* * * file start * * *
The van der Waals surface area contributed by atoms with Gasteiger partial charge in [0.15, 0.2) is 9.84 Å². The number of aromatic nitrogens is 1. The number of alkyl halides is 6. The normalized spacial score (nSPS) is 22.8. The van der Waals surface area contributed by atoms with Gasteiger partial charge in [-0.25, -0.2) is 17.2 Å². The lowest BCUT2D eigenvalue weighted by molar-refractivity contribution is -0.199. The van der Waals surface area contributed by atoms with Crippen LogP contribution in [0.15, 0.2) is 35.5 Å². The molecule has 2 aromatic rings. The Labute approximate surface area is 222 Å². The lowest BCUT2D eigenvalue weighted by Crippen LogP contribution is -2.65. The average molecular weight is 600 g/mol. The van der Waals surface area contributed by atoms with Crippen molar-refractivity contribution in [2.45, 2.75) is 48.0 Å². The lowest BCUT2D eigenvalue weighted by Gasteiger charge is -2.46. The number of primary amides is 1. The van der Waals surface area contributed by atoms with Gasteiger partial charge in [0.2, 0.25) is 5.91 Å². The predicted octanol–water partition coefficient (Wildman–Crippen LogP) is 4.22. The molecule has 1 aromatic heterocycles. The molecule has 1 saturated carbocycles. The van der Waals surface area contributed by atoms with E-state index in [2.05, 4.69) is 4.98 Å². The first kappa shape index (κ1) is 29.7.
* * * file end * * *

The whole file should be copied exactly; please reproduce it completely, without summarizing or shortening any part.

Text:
The van der Waals surface area contributed by atoms with Gasteiger partial charge in [0.15, 0.2) is 9.84 Å². The number of aromatic nitrogens is 1. The number of alkyl halides is 6. The normalized spacial score (nSPS) is 22.8. The van der Waals surface area contributed by atoms with Gasteiger partial charge in [-0.25, -0.2) is 17.2 Å². The lowest BCUT2D eigenvalue weighted by molar-refractivity contribution is -0.199. The van der Waals surface area contributed by atoms with Crippen LogP contribution in [0.15, 0.2) is 35.5 Å². The molecule has 2 aromatic rings. The Labute approximate surface area is 222 Å². The lowest BCUT2D eigenvalue weighted by Crippen LogP contribution is -2.65. The average molecular weight is 600 g/mol. The van der Waals surface area contributed by atoms with Crippen molar-refractivity contribution in [2.45, 2.75) is 48.0 Å². The lowest BCUT2D eigenvalue weighted by Gasteiger charge is -2.46. The number of primary amides is 1. The van der Waals surface area contributed by atoms with Gasteiger partial charge in [0.2, 0.25) is 5.91 Å². The predicted octanol–water partition coefficient (Wildman–Crippen LogP) is 4.22. The molecule has 1 aromatic heterocycles. The molecule has 1 saturated carbocycles. The van der Waals surface area contributed by atoms with E-state index in [2.05, 4.69) is 4.98 Å². The first kappa shape index (κ1) is 29.7.